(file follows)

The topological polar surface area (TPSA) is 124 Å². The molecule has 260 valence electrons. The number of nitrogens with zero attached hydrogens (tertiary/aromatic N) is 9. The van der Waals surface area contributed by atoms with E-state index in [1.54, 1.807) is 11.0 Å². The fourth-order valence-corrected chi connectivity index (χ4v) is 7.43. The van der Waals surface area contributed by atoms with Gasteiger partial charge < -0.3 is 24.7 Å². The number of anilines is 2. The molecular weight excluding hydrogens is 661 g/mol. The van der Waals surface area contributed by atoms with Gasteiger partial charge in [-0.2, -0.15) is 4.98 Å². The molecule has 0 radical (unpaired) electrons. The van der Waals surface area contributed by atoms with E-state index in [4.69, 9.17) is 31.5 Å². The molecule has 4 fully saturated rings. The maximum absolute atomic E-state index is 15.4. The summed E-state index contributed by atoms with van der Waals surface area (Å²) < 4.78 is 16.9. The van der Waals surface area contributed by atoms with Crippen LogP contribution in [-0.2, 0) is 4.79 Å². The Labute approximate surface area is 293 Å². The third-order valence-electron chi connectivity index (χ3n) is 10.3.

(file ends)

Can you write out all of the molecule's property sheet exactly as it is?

The topological polar surface area (TPSA) is 124 Å². The molecule has 260 valence electrons. The number of nitrogens with zero attached hydrogens (tertiary/aromatic N) is 9. The van der Waals surface area contributed by atoms with E-state index in [1.54, 1.807) is 11.0 Å². The fourth-order valence-corrected chi connectivity index (χ4v) is 7.43. The van der Waals surface area contributed by atoms with Gasteiger partial charge < -0.3 is 24.7 Å². The number of anilines is 2. The molecular weight excluding hydrogens is 661 g/mol. The van der Waals surface area contributed by atoms with Gasteiger partial charge in [-0.2, -0.15) is 4.98 Å². The molecule has 0 radical (unpaired) electrons. The van der Waals surface area contributed by atoms with E-state index in [4.69, 9.17) is 31.5 Å². The molecule has 4 fully saturated rings. The maximum absolute atomic E-state index is 15.4. The summed E-state index contributed by atoms with van der Waals surface area (Å²) < 4.78 is 16.9. The van der Waals surface area contributed by atoms with Crippen LogP contribution in [-0.2, 0) is 4.79 Å². The Labute approximate surface area is 293 Å². The third-order valence-electron chi connectivity index (χ3n) is 10.3.